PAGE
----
As Councillor Bevan O'Regan reports in his From The Parish Pump (April), a former official at the Department of Foreign Affairs and Trade, Mr. Bill Barker, has denounced Australia to the U.N. for abusing the human rights of Aborigines. The suggestion that Australia may extinguish native title is put forward as a serious case of racial abuse, and in the words of one Aboriginal representative who met with Mr. Howard last week, was the Government's "final solution" for Aborigines. It was argued that extinguishing native title was not only about land, but about extinguishing the entire Aboriginal people.

With the U.N. Draft Declaration on Discrimination Against Indigenous Peoples now being considered, it is clear that Australia is on a collision course with international forces that intend to ensure that Australian sovereignty is shattered. The instrument that is to be used is the question of Aboriginal self-determination, and international sanctions could be employed if Australia resists the establishment of separate black states. Whatever the result, genuine reconciliation, if it was required, is further remote than ever.

The greatest tragedy is that the Aboriginal people, mainly loyal Australians themselves, are being manipulated in the struggle, and will suffer most in the inevitable backlash.


We are advised that last December the German Christian Pastor Manfred Junger, was arrested and convicted under Germany's criminal provision for "defaming the dead", and sentenced to six months imprisonment without probation. Junger was convicted of distributing pamphlets that challenged German's official (and compulsory) version of the holocaust, particularly the Auschwitz gas chamber contention. This is the second such conviction for the Lutheran pastor.
With the passage of the Racial Hatred Bill in Australia, and the pressure now being mounted on John Howard and his Ministers to "give it teeth", Australia may yet see similar provisions introduced.

It is worth noting that it was under the same German legislation that David Irving was convicted and fined for his own scepticism of the gas chamber contention. It was mainly on this conviction that Mr. Howard's administration justified keeping Irving out of Australia.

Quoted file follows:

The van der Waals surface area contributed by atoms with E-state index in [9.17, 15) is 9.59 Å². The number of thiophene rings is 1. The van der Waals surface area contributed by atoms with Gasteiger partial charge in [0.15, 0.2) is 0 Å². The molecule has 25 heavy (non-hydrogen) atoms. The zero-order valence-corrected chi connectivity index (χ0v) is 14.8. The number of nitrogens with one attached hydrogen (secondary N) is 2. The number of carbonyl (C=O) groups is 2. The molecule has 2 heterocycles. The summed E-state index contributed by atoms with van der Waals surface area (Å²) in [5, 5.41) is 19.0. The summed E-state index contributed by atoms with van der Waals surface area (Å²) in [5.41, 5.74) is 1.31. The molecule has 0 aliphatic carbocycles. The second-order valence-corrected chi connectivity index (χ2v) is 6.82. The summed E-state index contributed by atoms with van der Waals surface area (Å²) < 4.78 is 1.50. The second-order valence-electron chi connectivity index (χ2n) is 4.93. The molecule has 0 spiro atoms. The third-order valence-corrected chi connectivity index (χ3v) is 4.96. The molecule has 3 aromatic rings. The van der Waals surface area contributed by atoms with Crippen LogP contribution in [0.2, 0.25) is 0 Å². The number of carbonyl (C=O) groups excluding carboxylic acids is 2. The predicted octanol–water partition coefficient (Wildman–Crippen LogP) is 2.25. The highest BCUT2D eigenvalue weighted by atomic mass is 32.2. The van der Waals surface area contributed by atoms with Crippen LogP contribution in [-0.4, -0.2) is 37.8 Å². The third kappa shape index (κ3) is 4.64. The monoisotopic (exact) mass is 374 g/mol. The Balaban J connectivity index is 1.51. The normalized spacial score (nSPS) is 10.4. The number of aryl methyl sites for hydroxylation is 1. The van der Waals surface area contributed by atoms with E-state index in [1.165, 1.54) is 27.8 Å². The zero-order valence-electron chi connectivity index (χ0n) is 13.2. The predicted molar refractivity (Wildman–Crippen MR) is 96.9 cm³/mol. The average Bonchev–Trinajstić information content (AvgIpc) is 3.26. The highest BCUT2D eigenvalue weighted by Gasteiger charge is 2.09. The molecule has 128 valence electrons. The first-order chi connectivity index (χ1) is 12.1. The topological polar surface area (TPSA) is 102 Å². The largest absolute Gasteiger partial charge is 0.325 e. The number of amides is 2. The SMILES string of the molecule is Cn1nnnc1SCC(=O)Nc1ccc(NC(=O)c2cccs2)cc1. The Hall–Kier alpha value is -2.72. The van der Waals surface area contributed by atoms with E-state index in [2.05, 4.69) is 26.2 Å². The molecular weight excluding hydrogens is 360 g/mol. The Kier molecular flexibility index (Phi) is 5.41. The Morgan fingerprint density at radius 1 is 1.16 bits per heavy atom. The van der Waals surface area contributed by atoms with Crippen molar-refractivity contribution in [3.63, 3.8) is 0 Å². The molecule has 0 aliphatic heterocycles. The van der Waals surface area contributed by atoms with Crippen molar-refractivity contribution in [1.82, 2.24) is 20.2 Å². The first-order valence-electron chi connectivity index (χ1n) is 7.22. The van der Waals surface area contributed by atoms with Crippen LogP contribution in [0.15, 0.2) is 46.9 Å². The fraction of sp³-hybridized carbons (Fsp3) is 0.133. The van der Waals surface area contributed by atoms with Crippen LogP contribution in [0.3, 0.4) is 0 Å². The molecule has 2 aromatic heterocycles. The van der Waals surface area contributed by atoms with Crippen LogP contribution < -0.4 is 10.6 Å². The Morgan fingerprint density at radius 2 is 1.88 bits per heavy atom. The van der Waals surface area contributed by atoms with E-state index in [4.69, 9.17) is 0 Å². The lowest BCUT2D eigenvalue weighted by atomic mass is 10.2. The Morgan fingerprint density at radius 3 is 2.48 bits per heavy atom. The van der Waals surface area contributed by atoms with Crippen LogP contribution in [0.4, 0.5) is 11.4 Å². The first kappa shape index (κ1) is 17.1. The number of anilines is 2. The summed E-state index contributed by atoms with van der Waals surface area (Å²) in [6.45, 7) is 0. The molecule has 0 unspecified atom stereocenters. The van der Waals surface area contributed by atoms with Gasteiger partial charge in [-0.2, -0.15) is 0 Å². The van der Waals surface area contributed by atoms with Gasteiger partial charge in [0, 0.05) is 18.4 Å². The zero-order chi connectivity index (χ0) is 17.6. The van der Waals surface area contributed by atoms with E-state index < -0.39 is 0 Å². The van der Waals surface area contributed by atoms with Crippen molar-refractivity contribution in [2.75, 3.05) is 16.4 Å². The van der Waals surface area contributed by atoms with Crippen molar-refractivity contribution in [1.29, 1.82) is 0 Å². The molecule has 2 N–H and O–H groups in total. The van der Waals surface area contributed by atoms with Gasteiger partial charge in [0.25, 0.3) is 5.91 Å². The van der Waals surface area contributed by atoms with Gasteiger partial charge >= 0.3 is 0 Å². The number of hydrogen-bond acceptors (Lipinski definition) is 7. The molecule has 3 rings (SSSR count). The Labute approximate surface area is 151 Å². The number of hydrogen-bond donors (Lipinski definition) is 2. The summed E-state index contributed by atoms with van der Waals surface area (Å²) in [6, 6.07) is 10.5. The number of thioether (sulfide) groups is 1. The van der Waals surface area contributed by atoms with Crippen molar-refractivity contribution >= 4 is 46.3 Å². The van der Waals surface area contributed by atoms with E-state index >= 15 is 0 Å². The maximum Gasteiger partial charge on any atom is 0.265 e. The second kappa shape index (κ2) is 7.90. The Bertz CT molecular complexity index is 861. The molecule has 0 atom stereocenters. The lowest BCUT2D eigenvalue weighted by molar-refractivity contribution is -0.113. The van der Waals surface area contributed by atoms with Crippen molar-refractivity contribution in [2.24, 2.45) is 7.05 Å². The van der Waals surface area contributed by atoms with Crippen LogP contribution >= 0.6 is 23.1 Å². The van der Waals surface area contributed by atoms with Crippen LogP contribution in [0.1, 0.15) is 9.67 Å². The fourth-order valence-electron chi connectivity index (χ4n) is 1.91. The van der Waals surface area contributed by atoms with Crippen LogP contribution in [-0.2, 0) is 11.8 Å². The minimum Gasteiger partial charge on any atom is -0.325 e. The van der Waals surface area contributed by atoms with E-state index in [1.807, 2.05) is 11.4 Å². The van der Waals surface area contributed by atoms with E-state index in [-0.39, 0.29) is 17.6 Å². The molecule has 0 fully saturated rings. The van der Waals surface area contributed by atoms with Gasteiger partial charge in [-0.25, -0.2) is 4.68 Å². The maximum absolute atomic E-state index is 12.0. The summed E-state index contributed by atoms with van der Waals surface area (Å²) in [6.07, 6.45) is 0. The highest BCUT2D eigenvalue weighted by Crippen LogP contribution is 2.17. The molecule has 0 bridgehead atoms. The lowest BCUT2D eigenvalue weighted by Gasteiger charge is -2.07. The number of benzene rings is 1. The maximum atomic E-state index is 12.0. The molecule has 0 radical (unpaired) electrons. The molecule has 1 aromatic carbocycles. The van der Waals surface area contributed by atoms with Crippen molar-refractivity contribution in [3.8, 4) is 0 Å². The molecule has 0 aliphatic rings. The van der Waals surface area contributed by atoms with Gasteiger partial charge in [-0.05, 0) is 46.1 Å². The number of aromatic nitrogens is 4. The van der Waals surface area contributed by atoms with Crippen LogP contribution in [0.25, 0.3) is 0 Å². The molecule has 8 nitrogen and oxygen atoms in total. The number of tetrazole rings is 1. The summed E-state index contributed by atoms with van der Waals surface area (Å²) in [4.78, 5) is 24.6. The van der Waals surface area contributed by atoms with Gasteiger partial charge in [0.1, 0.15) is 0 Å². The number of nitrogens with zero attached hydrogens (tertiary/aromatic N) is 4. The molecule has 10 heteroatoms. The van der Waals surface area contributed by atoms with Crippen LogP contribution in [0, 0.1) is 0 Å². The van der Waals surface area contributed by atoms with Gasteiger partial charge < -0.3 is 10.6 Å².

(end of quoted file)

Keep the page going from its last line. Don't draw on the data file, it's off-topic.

We have abdicated our place on the world stage from Weekend Australian, 19/4/97
"The Howard Government's failure this week to support a United Nations human rights resolution on the situation in China is pathetic. Along with recent statements by Tim Fischer, it amounts to an abdication of Australia's long-held position in the international community as a consistent, reliable and forceful agent in support of universal human rights standards.
By all reports, including the assessments of Amnesty International, Human Rights Watch and the United States State Department, the situation in China remains appalling. The religious, political and social rights that we take for granted remain elusive for much of the Chinese population. To mention nothing of the right to march in support of democracy.
If Mr. Howard thinks that the softly, softly approach to human rights diplomacy will win him the friendship of the Chinese leadership, he is wrong. All he has done is to diminish any role that Australia might have in the protection and promotion of human rights in the future. Australia should not be bullied into acquiescence, particularly on human rights."
GAIRE UNGERER, Department of Government, University of Queensland
© Published by the Australian League of Rights, P.O. Box 27 Happy Valley, SA 5159